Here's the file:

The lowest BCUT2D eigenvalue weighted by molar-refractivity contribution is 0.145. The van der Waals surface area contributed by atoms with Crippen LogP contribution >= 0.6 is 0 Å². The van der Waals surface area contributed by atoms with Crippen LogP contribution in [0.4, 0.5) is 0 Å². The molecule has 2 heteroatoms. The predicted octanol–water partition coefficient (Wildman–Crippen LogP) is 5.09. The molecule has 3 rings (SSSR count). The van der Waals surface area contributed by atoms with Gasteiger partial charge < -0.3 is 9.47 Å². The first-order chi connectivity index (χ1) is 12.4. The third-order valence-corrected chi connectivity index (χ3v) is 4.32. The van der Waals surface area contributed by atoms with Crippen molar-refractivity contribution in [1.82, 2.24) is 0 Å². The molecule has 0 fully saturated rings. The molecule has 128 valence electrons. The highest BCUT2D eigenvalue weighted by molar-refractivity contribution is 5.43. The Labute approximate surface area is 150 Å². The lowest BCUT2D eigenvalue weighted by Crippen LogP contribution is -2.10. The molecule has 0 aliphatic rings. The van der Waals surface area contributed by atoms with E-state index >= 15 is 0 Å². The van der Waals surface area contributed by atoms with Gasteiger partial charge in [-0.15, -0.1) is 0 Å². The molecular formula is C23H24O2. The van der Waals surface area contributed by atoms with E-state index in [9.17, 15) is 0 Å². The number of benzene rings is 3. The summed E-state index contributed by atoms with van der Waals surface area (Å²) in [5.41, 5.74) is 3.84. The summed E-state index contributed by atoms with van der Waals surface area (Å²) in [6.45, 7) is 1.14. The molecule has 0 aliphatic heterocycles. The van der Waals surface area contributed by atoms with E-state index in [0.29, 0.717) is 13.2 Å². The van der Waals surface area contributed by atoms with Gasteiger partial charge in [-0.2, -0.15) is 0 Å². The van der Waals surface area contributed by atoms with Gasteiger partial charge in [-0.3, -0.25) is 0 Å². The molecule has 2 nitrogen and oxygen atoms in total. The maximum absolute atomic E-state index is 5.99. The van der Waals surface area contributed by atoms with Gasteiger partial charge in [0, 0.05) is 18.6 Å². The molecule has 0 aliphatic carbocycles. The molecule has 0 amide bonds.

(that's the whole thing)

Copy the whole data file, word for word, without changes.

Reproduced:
The lowest BCUT2D eigenvalue weighted by molar-refractivity contribution is 0.145. The van der Waals surface area contributed by atoms with Crippen LogP contribution >= 0.6 is 0 Å². The van der Waals surface area contributed by atoms with Crippen LogP contribution in [0.4, 0.5) is 0 Å². The molecule has 2 heteroatoms. The predicted octanol–water partition coefficient (Wildman–Crippen LogP) is 5.09. The molecule has 3 rings (SSSR count). The van der Waals surface area contributed by atoms with Gasteiger partial charge < -0.3 is 9.47 Å². The first-order chi connectivity index (χ1) is 12.4. The third-order valence-corrected chi connectivity index (χ3v) is 4.32. The van der Waals surface area contributed by atoms with Crippen molar-refractivity contribution in [1.82, 2.24) is 0 Å². The molecule has 0 fully saturated rings. The molecule has 128 valence electrons. The highest BCUT2D eigenvalue weighted by molar-refractivity contribution is 5.43. The Labute approximate surface area is 150 Å². The lowest BCUT2D eigenvalue weighted by Crippen LogP contribution is -2.10. The molecule has 0 aliphatic rings. The van der Waals surface area contributed by atoms with E-state index >= 15 is 0 Å². The van der Waals surface area contributed by atoms with Gasteiger partial charge in [-0.15, -0.1) is 0 Å². The molecular formula is C23H24O2. The van der Waals surface area contributed by atoms with E-state index in [9.17, 15) is 0 Å². The number of benzene rings is 3. The summed E-state index contributed by atoms with van der Waals surface area (Å²) in [5.41, 5.74) is 3.84. The summed E-state index contributed by atoms with van der Waals surface area (Å²) in [6.45, 7) is 1.14. The molecule has 0 aliphatic heterocycles. The van der Waals surface area contributed by atoms with E-state index in [0.29, 0.717) is 13.2 Å². The van der Waals surface area contributed by atoms with Gasteiger partial charge in [-0.2, -0.15) is 0 Å². The van der Waals surface area contributed by atoms with Gasteiger partial charge in [-0.3, -0.25) is 0 Å². The molecule has 2 nitrogen and oxygen atoms in total. The maximum absolute atomic E-state index is 5.99. The van der Waals surface area contributed by atoms with Gasteiger partial charge in [0, 0.05) is 18.6 Å². The molecule has 0 aliphatic carbocycles. The molecule has 0 amide bonds.